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Power Walking

May 21, 2010

The focus of this lesson was impulsion and getting Carly to engage her hind end.  The lesson had actually started the day earlier, but 5 minutes into it, lightning crackled over head. Carly leaped in the air with more spring than she uses over an oxer and the trainer grabbed her things and called out “We’re done. We’re not sitting under this metal roof with it lightning outside.”  When I came back for Part II the next morning, the temperature had dropped 20 degrees.  My lazy daisy was so fired up, I was afraid to push her forward, even at the walk.  As she puttered around, she would occasionally leap up in the air – not bucking, but rounding back and tossing her head between her legs. “No, no”, I told her and kept her busy with turns on the forehand and leg yielding.  Once the instructor got there, we got all down to business, though.  She moved forward beautifully, and rounded her neck in response to a light squeeze on my outside rein.

We worked on a few circles with this forward walk – the “power walk” where I tried to think of making Carly walk faster than our trainer could.  We did a few circles at this walk, focusing on using the outside rein and no inside rein.  As my trainer explained it, I wanted to go around the circle with her neck straight between her poll and withers, but with her jaw flexed enough so that I could see her eyelashes and nostril.

I felt like I was in a yoga class – wearing a little headset, the trainer was whispering in my ear, “lovely, beautiful, keep thinking about the outside rein, don’t use the inside rein”.  I love feeling like everything we are doing is soft and beautiful and flowy.  I always want that feeling, but Carly is not always willing to meet me halfway – once she gets tired, she checks out.

We moved on to a free walk after the circles. I started with my “power walk” and then pushed really hard with my seat to get her to open up and let the reins slide between my fingers so her head could drop down. I took a peek in the mirror and saw her hips swinging back and forth.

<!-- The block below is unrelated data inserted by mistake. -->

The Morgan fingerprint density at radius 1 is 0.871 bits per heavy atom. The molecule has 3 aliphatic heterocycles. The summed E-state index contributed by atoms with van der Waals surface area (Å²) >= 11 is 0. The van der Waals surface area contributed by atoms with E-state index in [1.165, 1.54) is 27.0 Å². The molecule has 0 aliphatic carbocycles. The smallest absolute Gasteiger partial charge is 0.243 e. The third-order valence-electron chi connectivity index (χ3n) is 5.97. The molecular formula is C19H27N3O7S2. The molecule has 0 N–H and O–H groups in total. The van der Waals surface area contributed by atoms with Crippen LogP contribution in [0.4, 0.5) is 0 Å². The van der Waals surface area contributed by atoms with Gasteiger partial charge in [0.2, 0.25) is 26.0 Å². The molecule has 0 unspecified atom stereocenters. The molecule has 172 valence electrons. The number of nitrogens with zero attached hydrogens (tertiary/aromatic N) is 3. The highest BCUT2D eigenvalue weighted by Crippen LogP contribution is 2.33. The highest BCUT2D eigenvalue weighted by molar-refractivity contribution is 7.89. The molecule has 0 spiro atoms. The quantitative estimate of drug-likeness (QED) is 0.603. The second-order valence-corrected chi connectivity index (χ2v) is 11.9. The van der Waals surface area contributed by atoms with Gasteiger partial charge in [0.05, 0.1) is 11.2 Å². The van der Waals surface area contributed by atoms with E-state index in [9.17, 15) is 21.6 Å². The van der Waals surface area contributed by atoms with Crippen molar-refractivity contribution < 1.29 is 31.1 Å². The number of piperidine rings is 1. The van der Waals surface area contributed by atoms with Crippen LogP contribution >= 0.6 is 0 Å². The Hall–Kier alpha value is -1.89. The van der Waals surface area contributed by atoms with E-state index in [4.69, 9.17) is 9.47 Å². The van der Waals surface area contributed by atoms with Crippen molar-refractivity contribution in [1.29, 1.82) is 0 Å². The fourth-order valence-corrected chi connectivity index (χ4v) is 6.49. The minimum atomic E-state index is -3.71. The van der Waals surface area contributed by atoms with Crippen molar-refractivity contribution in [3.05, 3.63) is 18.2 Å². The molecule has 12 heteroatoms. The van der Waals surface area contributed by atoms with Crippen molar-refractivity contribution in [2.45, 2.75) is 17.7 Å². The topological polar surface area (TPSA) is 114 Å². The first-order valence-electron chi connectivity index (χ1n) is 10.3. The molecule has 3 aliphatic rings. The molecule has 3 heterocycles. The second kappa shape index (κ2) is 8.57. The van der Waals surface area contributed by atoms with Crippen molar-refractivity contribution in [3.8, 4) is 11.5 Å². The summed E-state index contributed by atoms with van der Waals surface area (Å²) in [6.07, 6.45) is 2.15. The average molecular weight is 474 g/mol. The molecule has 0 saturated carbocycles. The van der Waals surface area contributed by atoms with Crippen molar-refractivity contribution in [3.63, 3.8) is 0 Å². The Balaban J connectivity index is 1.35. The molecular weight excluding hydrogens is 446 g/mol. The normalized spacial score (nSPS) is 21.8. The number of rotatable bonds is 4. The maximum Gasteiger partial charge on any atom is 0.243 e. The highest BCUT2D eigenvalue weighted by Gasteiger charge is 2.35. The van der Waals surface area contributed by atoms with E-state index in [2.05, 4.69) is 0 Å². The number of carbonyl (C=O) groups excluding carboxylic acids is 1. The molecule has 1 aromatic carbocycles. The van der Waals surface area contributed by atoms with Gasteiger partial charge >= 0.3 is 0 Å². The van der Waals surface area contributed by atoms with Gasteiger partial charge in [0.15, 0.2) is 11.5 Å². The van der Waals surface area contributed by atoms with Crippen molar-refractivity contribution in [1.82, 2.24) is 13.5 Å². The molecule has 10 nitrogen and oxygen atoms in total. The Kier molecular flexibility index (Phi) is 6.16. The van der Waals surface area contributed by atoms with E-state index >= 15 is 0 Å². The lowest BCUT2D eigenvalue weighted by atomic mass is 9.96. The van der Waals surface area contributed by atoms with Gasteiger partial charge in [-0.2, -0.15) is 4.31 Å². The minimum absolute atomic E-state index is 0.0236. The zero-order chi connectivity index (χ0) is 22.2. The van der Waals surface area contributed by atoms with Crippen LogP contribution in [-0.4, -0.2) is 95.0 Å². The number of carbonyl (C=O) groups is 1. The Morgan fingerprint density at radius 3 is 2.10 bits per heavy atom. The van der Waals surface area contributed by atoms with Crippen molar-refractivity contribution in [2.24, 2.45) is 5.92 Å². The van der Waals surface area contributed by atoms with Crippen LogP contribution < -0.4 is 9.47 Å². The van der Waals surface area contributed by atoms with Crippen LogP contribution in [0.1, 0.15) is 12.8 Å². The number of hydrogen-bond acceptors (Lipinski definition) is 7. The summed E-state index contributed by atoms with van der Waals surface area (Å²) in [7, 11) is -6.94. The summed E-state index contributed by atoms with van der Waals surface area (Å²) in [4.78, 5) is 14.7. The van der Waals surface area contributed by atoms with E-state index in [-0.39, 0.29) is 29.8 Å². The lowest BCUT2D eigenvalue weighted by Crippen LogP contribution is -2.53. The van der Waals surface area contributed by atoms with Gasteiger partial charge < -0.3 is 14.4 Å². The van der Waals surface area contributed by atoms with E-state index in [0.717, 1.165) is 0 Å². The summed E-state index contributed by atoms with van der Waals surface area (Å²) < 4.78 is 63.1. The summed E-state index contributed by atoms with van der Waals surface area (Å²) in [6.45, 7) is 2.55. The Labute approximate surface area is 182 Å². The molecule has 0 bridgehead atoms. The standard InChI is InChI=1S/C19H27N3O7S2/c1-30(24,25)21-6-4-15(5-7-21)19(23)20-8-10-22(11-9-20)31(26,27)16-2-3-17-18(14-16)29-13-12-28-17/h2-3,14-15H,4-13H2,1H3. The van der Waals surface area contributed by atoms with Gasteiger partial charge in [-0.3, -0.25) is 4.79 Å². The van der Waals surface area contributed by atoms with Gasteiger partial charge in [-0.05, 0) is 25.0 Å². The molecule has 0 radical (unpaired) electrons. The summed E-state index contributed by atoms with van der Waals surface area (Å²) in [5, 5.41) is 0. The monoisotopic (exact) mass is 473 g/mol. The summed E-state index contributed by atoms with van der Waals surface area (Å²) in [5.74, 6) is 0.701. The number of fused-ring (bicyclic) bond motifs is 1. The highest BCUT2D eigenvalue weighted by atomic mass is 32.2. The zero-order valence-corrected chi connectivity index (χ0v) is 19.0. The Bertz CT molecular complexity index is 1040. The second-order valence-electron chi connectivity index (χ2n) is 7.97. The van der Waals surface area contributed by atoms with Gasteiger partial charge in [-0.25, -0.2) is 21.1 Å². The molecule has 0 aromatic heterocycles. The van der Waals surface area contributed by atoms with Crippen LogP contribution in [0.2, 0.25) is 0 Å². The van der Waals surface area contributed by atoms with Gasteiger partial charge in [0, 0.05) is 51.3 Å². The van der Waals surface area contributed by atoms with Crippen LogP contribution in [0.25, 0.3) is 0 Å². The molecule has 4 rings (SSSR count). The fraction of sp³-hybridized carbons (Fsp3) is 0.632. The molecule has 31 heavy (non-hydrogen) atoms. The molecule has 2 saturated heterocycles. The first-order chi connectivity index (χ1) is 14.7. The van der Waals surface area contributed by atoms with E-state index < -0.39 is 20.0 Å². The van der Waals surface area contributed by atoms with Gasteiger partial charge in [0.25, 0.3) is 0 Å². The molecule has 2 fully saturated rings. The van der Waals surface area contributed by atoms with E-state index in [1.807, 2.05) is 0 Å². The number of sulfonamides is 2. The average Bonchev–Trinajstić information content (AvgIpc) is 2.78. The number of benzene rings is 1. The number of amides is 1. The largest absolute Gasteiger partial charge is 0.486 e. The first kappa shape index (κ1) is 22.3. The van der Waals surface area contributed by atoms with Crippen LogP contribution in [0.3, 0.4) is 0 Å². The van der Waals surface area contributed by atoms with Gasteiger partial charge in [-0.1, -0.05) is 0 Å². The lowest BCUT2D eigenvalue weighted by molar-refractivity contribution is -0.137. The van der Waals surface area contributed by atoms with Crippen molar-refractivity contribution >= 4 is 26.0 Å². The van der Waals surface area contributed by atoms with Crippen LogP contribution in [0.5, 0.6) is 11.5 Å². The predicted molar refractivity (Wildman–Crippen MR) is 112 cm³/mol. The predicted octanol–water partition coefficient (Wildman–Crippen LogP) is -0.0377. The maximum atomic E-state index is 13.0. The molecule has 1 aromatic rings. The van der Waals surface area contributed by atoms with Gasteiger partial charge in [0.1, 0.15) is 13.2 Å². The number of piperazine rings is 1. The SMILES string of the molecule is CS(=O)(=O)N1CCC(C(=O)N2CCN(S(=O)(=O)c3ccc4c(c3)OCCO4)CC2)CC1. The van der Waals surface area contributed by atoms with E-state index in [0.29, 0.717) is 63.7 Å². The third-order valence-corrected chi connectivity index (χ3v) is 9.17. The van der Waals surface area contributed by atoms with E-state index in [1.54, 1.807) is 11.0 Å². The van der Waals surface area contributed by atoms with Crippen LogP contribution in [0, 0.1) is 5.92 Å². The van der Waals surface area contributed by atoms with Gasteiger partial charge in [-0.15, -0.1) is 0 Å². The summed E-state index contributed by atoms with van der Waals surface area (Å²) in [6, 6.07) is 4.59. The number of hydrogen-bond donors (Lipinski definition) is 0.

We went to trot on – at first, I messed up by trying to move right into a trot from the free walk.  All we got was an icky in between walk. We started over with the free walk, then I returned to a normal walk, and then we trotted on.  We tried a few downward transitions, too, and I learned to tighten my stomach and think about pushing my belly button up into the waistband of my pants for a nice transition into a flowy walk.

The cantering, sadly, was less than ideal.  She went around with her head in the air and the second I did a half halt on my outside rein to ask her to round up, she stopped.  I pushed with my seat and used my leg and the whip, but she ignored me.   She was getting tired by this point, and tapping her with the whip just made her balky and slower.

We are still working on getting balance at the canter, which is one part of the problem, but the other part of the problem is that I am not firm and consistent enough with getting her to surge forward off my leg.  So after this lesson, I have a few things to work on: getting her to surge forward when I use leg, cantering with side reins in the small round pen to help her develop balance, and cantering around the arena 3 times on each rein. So we have a strength, condition, and respect issue to resolve before we can happily canter circles.

This part is a little frustrating to work on, but we’ll get there.

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